According to John Maeda, the best products from the most innovative tech companies all have four things in common. No, it’s not that they’re designed with human-emotions in mind or tell a great story to the user. Instead, they LEAD, says the renowned designer, technologist, author, and teacher.
This, of course, doesn’t refer to digital products acquiring managerial skills, but instead John’s easy-to-remember acronym standing for the four pillars that he make for a good product experience: Light, Ethical, Accessible, and Dataful.
John, the author of several celebrated books including The Laws of Simplicity and Redesigning Leadership, stopped by The Design Better Podcast this season to chat about LEAD, which he also features in his latest CX report. Inspired by cook Samin Nosrat’s New York Times-bestselling book Salt, Fat, Acid, Heat: Mastering the Elements of Good Cooking, John thinks of LEAD as the four essential ingredients for good products. The idea is that, in addition to providing a compelling narrative, the product better be fast; it better be easy to use; ideally it’s ethcial and keeps privacy in mind; and it should use data to iterate.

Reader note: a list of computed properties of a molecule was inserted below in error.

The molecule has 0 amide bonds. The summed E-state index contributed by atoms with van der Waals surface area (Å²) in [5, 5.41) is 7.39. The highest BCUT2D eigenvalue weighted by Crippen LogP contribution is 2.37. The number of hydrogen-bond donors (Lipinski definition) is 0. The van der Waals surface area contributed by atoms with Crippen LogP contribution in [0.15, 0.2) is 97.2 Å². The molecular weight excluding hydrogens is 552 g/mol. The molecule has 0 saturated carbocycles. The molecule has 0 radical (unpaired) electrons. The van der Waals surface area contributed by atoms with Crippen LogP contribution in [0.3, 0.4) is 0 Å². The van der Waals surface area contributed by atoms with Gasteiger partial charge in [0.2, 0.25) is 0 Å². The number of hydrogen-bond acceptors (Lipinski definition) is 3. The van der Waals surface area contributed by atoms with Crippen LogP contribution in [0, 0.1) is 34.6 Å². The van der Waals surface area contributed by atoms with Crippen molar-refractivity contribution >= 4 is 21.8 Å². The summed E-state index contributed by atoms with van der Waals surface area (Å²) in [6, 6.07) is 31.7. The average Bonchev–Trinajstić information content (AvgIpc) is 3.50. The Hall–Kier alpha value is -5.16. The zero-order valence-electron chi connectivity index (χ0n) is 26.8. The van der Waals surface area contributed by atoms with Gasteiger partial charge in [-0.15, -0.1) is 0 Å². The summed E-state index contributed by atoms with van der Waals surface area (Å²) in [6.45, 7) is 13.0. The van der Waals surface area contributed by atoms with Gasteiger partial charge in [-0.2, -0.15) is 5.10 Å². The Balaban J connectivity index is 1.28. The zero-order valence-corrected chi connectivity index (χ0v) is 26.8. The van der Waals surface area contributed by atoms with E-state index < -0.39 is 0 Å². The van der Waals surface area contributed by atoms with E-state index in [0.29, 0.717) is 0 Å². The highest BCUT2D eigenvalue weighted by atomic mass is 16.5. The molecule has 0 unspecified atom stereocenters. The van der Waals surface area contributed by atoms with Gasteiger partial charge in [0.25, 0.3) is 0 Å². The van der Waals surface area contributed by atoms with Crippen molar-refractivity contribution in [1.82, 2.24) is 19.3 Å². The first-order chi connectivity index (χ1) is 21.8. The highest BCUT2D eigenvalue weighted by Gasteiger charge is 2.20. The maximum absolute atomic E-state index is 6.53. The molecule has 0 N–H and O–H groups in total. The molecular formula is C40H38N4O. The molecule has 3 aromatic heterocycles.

“LEAD came out as a way to talk about the other suite of weapons that help make great design occur,” says John, whose TEDtalks on the intersections on business, design, and technology have garnered million of views.
These principles aren’t necessarily new, he says. Apple invested in its privacy campaign, for instance. And Google isolated speed as a secret ingredient.
“I don’t think of LEAD as a framework,” he says. “To me, it’s just four facts of what make for great product experiences.”
by Eli Woolery
Eli is the Director of Design Education at InVision. His design career spans both physical and digital products, and he is a lecturer in the Product Design program at Stanford University. You can find Eli on Medium or on Twitter.